The Consumer Electronics Association has switched its position on Internet sales taxes, with the huge trade group now supporting the collection of the tax.
For years, CEA has opposed efforts in the U.S. Congress to require Internet sellers to collect sales taxes, but the group has changed its mind, Gary Shapiro, CEA's president and CEO, said Tuesday. CEA's opposition to Internet sales taxes was based on the premise that the Internet was in its infancy, but that's no longer the case, he said.
A unified national collection policy that "applies regardless of whether a product is purchased online or in person will help ensure all retailers -- big, small or online -- operate fairly and competitively in the marketplace," Shapiro said.
CEA may be the first tech trade group to support online sales tax collection, although Amazon.com and some other companies have supported it.
Since a 1992 ruling by the U.S. Supreme Court, states are not allowed to collect sales taxes from sellers with no physical presence within their borders. In 45 states, customers who buy products on the Internet are supposed to keep track of their purchases and pay taxes to their state government, but a tiny percentage do.
In 2010, the state of Virginia, where CEA is headquartered, collected about $82,000 in Internet sales taxes from people who self-reported their out-of-state purchases, Shapiro said. The lack of an enforced sales tax collection cost the state tens of millions of dollars just in 2010, he said.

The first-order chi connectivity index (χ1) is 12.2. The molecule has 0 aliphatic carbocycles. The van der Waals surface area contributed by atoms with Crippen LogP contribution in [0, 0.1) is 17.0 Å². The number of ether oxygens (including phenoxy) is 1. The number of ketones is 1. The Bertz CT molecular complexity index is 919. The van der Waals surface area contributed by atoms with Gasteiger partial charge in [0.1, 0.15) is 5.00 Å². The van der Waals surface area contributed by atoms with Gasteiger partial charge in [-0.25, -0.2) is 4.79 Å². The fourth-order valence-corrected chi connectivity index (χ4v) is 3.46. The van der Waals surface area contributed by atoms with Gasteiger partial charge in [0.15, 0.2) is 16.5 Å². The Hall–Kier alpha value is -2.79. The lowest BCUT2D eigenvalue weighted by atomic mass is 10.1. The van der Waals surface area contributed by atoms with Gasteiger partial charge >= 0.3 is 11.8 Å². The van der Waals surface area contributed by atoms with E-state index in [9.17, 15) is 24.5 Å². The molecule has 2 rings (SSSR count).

Internet sales tax collections would help cash-strapped state budgets and retain local jobs, Shapiro said.
CEA has not endorsed any of the three bills in Congress that would allow states to collect sales tax from online sellers. A sales tax collection system would have to provide exemptions for small businesses, although CEA hasn't determined what size of small business should be exempted, Shapiro said.
NetChoice, a trade group with members including Facebook, Yahoo and eBay, has opposed Internet sales tax legislation.
Online sales tax legislation would clear "the field of small businesses who use the Internet as a last-ditch survival strategy against the overwhelming competition from big-box stores," Steve DelBianco, NetChoice's executive director, said recently.
Lawmakers have tried for several years to pass Internet sales tax legislation with no success. But support for sales tax legislation seems to be growing, Shapiro said.
An Internet sales tax law is "inevitable" in the next few years, he said.
"It has to happen," he added.
Grant Gross covers technology and telecom policy in the U.S. government for The IDG News Service. Follow Grant on Twitter at GrantGross. Grant's e-mail address is email@example.com.